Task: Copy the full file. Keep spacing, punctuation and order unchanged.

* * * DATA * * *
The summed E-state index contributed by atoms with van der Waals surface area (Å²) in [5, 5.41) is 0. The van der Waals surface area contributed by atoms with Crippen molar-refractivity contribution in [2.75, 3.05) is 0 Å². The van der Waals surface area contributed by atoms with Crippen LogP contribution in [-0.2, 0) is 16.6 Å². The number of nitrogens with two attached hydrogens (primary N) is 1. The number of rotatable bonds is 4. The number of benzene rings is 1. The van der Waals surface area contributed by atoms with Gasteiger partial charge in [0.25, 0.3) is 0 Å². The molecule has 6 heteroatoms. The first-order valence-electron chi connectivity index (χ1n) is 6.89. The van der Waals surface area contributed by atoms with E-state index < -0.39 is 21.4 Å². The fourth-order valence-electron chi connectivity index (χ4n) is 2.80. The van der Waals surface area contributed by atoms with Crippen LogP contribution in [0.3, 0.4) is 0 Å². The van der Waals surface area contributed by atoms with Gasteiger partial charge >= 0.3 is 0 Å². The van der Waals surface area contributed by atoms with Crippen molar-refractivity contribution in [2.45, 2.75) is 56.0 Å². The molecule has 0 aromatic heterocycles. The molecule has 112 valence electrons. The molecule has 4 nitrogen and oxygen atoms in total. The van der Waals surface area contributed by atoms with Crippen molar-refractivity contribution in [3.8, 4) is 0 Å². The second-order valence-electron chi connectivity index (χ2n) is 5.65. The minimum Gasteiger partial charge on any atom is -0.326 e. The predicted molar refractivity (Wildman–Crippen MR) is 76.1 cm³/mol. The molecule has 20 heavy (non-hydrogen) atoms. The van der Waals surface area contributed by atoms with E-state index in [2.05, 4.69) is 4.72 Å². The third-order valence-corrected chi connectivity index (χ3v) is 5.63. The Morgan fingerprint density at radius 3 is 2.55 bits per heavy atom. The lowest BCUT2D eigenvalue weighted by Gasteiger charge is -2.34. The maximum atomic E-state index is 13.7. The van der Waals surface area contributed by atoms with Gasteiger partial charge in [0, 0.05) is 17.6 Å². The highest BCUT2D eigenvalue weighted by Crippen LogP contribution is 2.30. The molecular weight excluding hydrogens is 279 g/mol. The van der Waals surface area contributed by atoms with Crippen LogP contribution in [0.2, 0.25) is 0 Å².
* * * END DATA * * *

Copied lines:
The summed E-state index contributed by atoms with van der Waals surface area (Å²) in [5, 5.41) is 0. The van der Waals surface area contributed by atoms with Crippen molar-refractivity contribution in [2.75, 3.05) is 0 Å². The van der Waals surface area contributed by atoms with Crippen LogP contribution in [-0.2, 0) is 16.6 Å². The number of nitrogens with two attached hydrogens (primary N) is 1. The number of rotatable bonds is 4. The number of benzene rings is 1. The van der Waals surface area contributed by atoms with Gasteiger partial charge in [0.25, 0.3) is 0 Å². The molecule has 6 heteroatoms. The first-order valence-electron chi connectivity index (χ1n) is 6.89. The van der Waals surface area contributed by atoms with E-state index < -0.39 is 21.4 Å². The fourth-order valence-electron chi connectivity index (χ4n) is 2.80. The van der Waals surface area contributed by atoms with Crippen LogP contribution in [0.3, 0.4) is 0 Å². The van der Waals surface area contributed by atoms with Gasteiger partial charge >= 0.3 is 0 Å². The van der Waals surface area contributed by atoms with Crippen molar-refractivity contribution in [2.45, 2.75) is 56.0 Å². The molecule has 0 aromatic heterocycles. The molecule has 112 valence electrons. The molecule has 4 nitrogen and oxygen atoms in total. The van der Waals surface area contributed by atoms with Crippen molar-refractivity contribution in [3.8, 4) is 0 Å². The second-order valence-electron chi connectivity index (χ2n) is 5.65. The minimum Gasteiger partial charge on any atom is -0.326 e. The predicted molar refractivity (Wildman–Crippen MR) is 76.1 cm³/mol. The molecule has 20 heavy (non-hydrogen) atoms. The van der Waals surface area contributed by atoms with E-state index in [2.05, 4.69) is 4.72 Å². The third-order valence-corrected chi connectivity index (χ3v) is 5.63. The Morgan fingerprint density at radius 3 is 2.55 bits per heavy atom. The lowest BCUT2D eigenvalue weighted by Gasteiger charge is -2.34. The maximum atomic E-state index is 13.7. The van der Waals surface area contributed by atoms with Gasteiger partial charge in [0, 0.05) is 17.6 Å². The highest BCUT2D eigenvalue weighted by Crippen LogP contribution is 2.30. The molecular weight excluding hydrogens is 279 g/mol. The van der Waals surface area contributed by atoms with Crippen LogP contribution in [0.2, 0.25) is 0 Å².